Part of the Passive House training that we completed was to determine the best wall assembly for the Pacific Northwest region. After months of research, we came to realize that there’s no right answer – at least not until you study the demands of the proposed design in an exact geographic location and carefully consider the specific occupants. This may sound like hyperbole, but it’s not. Simply put, a beautiful and functionally superior home does not come to exist without focused study by a collaborative team in an expertly applied way – in both design and build. We now know that to achieve qualitative results like durability, resiliency of systems, indoor air quality, quiet and consistent comfort from room to room, low energy consumption, and the health of our clients’ homes, we need to adopt a much more robust design process to include a full engineering study. What’s that, you may ask?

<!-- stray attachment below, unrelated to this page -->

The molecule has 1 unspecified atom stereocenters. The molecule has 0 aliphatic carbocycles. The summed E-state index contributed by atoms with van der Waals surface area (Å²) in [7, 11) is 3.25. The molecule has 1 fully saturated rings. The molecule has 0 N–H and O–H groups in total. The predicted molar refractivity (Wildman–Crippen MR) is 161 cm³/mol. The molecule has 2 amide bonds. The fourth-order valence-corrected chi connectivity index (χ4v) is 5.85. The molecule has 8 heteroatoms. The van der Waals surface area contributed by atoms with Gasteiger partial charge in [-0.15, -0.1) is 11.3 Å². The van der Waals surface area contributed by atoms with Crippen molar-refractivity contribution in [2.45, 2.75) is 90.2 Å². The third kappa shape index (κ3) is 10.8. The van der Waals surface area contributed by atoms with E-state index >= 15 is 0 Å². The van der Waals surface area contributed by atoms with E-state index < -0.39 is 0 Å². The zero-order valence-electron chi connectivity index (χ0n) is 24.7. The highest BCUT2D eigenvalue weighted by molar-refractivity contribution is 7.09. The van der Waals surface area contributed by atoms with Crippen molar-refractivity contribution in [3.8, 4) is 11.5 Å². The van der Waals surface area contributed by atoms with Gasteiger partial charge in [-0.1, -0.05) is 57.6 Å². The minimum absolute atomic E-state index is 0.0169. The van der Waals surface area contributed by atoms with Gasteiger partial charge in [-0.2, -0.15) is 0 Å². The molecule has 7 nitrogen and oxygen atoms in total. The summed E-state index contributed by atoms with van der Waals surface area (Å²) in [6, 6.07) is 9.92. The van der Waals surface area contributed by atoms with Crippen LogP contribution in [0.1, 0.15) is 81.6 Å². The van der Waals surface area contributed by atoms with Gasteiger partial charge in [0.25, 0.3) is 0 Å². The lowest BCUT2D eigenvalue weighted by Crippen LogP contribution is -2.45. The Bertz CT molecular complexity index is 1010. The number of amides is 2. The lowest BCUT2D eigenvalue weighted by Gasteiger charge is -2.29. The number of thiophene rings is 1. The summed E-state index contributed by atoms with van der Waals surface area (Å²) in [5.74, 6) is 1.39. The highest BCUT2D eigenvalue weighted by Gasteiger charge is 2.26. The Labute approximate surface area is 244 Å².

An engineering study of this sort begins with mapping the exact location of the proposed home and considering the client-driven wants and needs as illustrated in preliminary design drawings. At minimum, there are three phases during the engineering study: Passive, Active, and Resilient Systems Analyses. Passive Systems Analysis considers daylight, enclosure, and energy usage to better inform architectural decisions. Active Systems Analysis considers mechanical systems, energy usage, and spacing requirements. And Resilient Systems Analysis considers energy and water usage, storage and backup options, and spacing requirements.